Despite the length of the last entry, I am not out of vacation pictures to share with you folks. Don't worry, I won't talk more of hiking (though I do have several videos and dozens more pictures and it was awesome) but instead will talk about what happened earlier on my vacation.

Kaz and Zippy getting married?


Well, sure, it happened:

Mr. and Mrs. Kaz, or Mr. and Mrs. Zippy? The polls are open.

And we here at With Great Blogging Comes Great Responsibility love them both dearly and certainly wish them well, but as for varied and colorful pictures and an all day narrative, I'm gonna have to go with the roller coaster park.

(sigh) OK, regular readers of this blog: let's just assume for simplicity's sake that that is a picture of a wholesome family and that the father is wearing pants. Moving on.

Yes, -2 and special guests headed to Sandusky Ohio in search of thrills, chills and hour long waits amidst long lines of Midwesterners.

This ride was open, and then it closed and the majority of the line left. 10 minutes later, it reopened. -2 wins again.

But there I go getting ahead of myself again. Rewind to late the night before, when our weary travelers arrive at Cedar Point's hotel. We collapse into fitful, excited sleep as children do on the the night before Christmas.

Also as children do, we made Jesse sleep on the floor.

Definition of wariness: the girl on the right, dangerously close to -2.

Having been guests of Cedar Point, we got the bonus of having an extra hour's access to the park, before all the other people were allowed in. Here's what that looked like:

I think the husky kid in the muscle shirt is confused.

Oh yes, cast of characters. In addition to Jesse and Kyle, Casey and Michael rocked the house.

Casey (in yellow): Hey, why don't we get nicknames?
Michael (in purple): Yeah, what the Hell?

You may recognize them from past adventures such as 4th of July, 2009.

As soon as we got in the gates we made a dash for the Millenium Force. My word. For some reason as I'm typing this, the best descriptive phrase I have for the Millenium Force is "a big, beautiful blue bitch of a roller coaster."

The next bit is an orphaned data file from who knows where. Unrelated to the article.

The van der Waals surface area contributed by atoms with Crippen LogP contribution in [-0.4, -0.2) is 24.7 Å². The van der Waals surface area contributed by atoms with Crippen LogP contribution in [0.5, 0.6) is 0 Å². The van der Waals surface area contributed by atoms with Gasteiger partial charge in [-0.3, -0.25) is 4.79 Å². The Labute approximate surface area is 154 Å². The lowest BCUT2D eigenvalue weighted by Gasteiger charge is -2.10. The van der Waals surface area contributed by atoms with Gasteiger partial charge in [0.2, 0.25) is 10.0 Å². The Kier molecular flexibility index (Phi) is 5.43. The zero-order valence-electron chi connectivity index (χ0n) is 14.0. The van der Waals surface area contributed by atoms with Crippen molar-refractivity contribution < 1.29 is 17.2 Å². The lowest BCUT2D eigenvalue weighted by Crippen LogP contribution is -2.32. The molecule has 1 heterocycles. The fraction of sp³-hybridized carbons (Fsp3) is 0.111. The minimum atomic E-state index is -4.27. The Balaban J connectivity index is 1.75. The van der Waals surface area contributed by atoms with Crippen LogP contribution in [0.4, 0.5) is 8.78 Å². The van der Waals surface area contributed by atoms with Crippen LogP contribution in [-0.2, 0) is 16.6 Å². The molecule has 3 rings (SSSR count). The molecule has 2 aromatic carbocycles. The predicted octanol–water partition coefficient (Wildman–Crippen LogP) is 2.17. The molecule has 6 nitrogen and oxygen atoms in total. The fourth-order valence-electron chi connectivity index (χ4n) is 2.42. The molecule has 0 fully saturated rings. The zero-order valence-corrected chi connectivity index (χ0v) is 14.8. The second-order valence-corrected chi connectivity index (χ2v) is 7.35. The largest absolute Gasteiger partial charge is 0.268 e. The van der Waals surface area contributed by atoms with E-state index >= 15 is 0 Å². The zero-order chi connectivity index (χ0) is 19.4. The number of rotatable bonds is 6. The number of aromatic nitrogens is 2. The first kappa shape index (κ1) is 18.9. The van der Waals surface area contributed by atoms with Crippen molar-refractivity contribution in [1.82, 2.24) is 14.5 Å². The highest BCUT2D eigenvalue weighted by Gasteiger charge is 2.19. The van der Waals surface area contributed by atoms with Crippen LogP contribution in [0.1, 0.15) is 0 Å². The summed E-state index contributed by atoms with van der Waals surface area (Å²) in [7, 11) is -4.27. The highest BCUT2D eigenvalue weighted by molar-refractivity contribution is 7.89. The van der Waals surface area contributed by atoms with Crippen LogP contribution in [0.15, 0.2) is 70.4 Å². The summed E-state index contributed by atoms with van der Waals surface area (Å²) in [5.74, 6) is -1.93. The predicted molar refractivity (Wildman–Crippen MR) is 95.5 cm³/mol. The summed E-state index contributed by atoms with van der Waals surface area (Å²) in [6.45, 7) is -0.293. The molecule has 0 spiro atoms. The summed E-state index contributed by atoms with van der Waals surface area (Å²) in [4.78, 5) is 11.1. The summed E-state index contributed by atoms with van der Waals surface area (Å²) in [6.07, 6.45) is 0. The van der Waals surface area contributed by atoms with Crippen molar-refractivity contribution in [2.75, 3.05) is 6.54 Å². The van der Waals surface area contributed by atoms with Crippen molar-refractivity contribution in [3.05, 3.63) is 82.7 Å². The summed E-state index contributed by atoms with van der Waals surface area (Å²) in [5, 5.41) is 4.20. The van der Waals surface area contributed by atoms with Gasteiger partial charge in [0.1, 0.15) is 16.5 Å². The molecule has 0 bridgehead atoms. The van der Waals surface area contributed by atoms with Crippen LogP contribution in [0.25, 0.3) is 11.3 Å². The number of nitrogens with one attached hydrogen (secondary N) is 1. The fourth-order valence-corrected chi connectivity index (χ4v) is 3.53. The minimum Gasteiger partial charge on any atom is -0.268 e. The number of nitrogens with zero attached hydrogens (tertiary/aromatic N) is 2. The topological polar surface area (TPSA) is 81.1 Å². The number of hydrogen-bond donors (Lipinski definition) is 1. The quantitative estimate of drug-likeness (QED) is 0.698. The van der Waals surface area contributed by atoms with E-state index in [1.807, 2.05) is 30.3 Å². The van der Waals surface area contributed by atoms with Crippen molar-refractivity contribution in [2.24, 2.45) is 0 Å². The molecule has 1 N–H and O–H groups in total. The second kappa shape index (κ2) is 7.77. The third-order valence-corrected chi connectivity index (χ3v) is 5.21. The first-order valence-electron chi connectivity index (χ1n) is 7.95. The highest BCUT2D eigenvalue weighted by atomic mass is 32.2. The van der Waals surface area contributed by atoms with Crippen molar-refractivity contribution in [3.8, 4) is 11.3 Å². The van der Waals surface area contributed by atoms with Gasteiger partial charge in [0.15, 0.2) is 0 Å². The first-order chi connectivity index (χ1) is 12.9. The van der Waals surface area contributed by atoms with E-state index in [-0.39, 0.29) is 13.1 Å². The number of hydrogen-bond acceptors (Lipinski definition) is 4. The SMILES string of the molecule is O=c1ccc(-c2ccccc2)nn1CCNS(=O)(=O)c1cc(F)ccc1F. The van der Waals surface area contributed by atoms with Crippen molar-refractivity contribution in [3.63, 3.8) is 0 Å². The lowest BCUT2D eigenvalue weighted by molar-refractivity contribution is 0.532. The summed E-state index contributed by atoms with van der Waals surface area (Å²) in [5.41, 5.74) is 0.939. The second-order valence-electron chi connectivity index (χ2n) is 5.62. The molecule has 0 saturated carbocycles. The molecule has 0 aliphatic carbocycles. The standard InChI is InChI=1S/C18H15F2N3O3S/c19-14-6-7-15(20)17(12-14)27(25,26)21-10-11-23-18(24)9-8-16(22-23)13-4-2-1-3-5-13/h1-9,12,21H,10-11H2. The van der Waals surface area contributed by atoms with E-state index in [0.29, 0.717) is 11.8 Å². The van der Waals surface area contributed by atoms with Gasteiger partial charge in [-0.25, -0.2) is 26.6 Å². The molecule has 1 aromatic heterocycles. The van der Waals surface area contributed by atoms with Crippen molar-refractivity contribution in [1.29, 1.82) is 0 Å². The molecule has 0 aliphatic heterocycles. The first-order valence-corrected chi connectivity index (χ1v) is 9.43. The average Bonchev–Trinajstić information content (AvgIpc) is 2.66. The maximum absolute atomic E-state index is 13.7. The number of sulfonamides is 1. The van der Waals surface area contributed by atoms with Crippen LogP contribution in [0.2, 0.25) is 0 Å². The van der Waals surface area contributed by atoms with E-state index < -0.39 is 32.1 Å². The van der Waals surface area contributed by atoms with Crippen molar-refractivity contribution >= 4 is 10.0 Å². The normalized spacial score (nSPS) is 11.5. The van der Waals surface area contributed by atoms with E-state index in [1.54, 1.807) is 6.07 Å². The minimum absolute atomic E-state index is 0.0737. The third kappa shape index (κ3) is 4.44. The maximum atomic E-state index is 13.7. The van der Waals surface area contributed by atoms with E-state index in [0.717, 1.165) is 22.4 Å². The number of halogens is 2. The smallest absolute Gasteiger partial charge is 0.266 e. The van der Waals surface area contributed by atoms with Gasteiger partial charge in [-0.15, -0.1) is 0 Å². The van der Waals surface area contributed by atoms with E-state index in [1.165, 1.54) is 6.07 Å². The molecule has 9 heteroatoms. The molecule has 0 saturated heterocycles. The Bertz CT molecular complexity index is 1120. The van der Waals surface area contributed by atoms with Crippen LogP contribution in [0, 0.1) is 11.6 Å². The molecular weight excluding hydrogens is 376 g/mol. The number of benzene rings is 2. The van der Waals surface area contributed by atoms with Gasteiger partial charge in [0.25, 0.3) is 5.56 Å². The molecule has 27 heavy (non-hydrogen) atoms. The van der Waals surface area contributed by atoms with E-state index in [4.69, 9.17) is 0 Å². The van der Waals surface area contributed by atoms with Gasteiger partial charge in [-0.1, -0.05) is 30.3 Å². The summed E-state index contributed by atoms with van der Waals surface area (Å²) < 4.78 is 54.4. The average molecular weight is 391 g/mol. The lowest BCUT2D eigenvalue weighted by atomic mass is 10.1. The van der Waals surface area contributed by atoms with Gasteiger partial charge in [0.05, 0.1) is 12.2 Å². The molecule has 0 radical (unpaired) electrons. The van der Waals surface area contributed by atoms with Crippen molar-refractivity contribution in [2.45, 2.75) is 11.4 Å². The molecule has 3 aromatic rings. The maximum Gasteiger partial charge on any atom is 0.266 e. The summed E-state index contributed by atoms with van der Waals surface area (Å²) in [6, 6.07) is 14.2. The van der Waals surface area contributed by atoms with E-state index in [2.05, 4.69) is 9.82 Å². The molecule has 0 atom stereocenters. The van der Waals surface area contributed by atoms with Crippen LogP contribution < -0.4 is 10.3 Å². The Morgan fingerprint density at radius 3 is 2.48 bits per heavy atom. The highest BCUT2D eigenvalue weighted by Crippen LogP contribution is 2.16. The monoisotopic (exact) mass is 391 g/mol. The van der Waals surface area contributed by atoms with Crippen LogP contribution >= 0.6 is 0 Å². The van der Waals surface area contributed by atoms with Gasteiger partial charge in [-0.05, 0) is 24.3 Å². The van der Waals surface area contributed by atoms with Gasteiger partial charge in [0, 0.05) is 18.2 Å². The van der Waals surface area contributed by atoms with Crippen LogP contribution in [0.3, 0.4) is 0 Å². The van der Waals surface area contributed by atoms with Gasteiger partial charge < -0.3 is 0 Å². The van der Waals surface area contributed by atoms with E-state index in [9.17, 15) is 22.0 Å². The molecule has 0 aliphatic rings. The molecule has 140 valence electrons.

I'm gonna go with it.

We were understandably excited about the prospect of riding this sucker. According to the official page, it boasts a 300 foot vertical drop and speeds of approximately 92 MPH.

Photoshop contest begins now.

It was amazing. It was and remains my favorite roller coaster, probably of life. Here's a little taste for you:

Now just imagine me next to you doing an incredible impression of a Betsy Wetsy doll. It was fantastic.

Next up was another ride that was also crazy fun. The Top Thrill Dragster.

That tower is 420 feet tall. That is the car near the apex.

This ride is interesting, as it's not really a roller coaster. Basically it is that tower with a length of track leading to it and away from it.

You sit in the car, get strapped in and then are shot towards the tower, reaching approximately 120 MPH. The car goes to the top of the tower and straight down again, and then the ride is over.

The good news is that you're accelerated from 0 to 120 in four seconds.

The bad news is that the ride lasts a total of 17 seconds.

For me, that's a short enough span of time to convince myself that it was all a dream.

Thank GOD!

Exhilarating, but over way too fast. Story of my life.

We went on a bunch of other rides, too.

The Power Tower, besides being a dynamite euphemism, is also a thrill ride (giggle) at Cedar Point. And it looks like, well:

Winner of the 1998 Most Blatantly Phallic Attraction Award!

With the Power Tower you get the choice of being launched up from the bottom, or being slowly raised to the top and dropped down. Choose the second one. It's far more terrifying. The suspense involved in dangling your legs 240 feet off the ground before it drops you to the earth completely takes your mind off the fact that the ride is a giant steel wang.

We went on the park's two wooden roller coasters, the Mean Streak and the Gemini. We also went on one of the newer (and awesome) coasters, the Maverick.


The Maverick is a coaster that throws you around a lot. You get up to about 70 MPH and it has all sorts of twists and turns and a fantastic warning on Cedar Point's webpage: